Kafer: Will Aurora be the next Colorado city to ditch its unfair breed ban?

“She looks like a whippet-boxer or a whippet-pit mix,” I said. “She’s a whippet-boxer; I live in the city,” my friend replied. The distinction is important; the pit-mix designation could be a death sentence. That’s the capacious nature of breed bans. Ordinances in Denver, Aurora, and a handful of other municipalities in the state of Colorado ban American pit bull terriers and Staffordshire terriers regardless of the dogs’ disposition and behavior. The result is that good dogs get confiscated and euthanized, and no one is the safer for it.

Last year, the city of Castle Rock replaced its unfair pit bull ban with an ordinance that focuses on aggressive dogs of any breed and irresponsible owners. This year, City Councilman Charlie Richardson is proposing a similar reform for Aurora. His proposal targets bad behavior — not “bad” breeds. If passed by the city council, the new ordinance would also distinguish between minor offenders and truly dangerous dogs, a onetime mistake and chronic irresponsibility. The consequences are meted out appropriately with reckless dog owners losing their ability to own or keep a dog for five years.

Richardson’s proposal would restore common sense and fairness to the law. Dog and human behavior matter more than breed. Pit bull terriers aren’t different than other powerful and protective breeds such as Rottweilers, Chow Chows, Akitas, shepherds, Doberman pinschers and mastiffs. With training and socialization, they make wonderful pets. Councilman Richardson knows this personally. He and his wife own an Italian mastiff. Also known as a Cane Corso, Italian mastiffs look like supersized pit bull terriers. They put their dog Julius through special training to ensure he would be a good boy and he is. The councilman wants other responsible dog owners to have the same opportunity to lawfully keep their beloved dogs.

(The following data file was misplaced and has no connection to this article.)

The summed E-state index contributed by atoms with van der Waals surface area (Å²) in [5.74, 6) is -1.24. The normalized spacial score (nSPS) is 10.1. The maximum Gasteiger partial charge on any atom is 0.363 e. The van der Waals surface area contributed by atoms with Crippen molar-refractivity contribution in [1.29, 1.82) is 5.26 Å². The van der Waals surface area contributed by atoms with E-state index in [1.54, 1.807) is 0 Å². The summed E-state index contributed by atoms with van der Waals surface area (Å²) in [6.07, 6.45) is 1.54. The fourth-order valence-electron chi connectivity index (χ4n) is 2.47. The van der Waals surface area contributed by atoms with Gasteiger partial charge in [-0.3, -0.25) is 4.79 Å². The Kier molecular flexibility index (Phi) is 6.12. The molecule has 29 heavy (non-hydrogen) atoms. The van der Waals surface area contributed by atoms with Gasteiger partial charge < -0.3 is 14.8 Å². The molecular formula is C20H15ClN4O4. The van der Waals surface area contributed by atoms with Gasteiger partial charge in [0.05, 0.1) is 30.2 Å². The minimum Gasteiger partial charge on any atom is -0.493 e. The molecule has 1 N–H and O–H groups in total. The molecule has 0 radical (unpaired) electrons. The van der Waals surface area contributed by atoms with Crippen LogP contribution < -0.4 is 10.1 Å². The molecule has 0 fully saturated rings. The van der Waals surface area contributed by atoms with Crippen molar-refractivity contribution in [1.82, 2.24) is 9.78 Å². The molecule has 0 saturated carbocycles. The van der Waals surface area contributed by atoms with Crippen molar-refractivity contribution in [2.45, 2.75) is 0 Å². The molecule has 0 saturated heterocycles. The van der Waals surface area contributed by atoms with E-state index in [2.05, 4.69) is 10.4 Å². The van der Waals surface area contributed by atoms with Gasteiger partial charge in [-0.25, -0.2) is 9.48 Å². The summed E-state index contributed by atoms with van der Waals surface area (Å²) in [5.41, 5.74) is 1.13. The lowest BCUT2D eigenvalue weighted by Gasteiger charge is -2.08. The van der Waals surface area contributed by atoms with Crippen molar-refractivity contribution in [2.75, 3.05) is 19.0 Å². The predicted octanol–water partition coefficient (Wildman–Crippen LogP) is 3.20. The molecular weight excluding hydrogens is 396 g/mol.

“Many people are unaware of the ban. It’s not listed on a rental agreement or home sale. It’s buried in a codebook,” he told me. Losing a dog is a high price to pay for being unaware.

The breed ban is also tough on the city’s animal care officers who are charged with removing pets from families. Officers have to put down dogs they know are a danger to no one.

A change in the ordinance would reflect evolving public perception about the breed. Attitudes are changing, says Richardson. Once associated with gangs and dog fighting, the terriers are more and more seen as service dogs and family companions. Councilman Richardson his own poll regarding the proposal on the city’s Nextdoor site indicates people are viewing the breed more favorably. Of the 200 or so responses, 62 percent wanted to repeal the breed ban, 30 percent wanted to keep it, and 8 percent wanted a new advisory vote like the city held in 2014.

Richardson’s proposal is timely. Aurora Animal Services and the City’s Attorney’s Office are in the process of a comprehensive rewrite of Chapter 14, the codes the cover household pets, beekeeping, and backyard chickens. In June, the city held three …read more

Source:: The Denver Post

      

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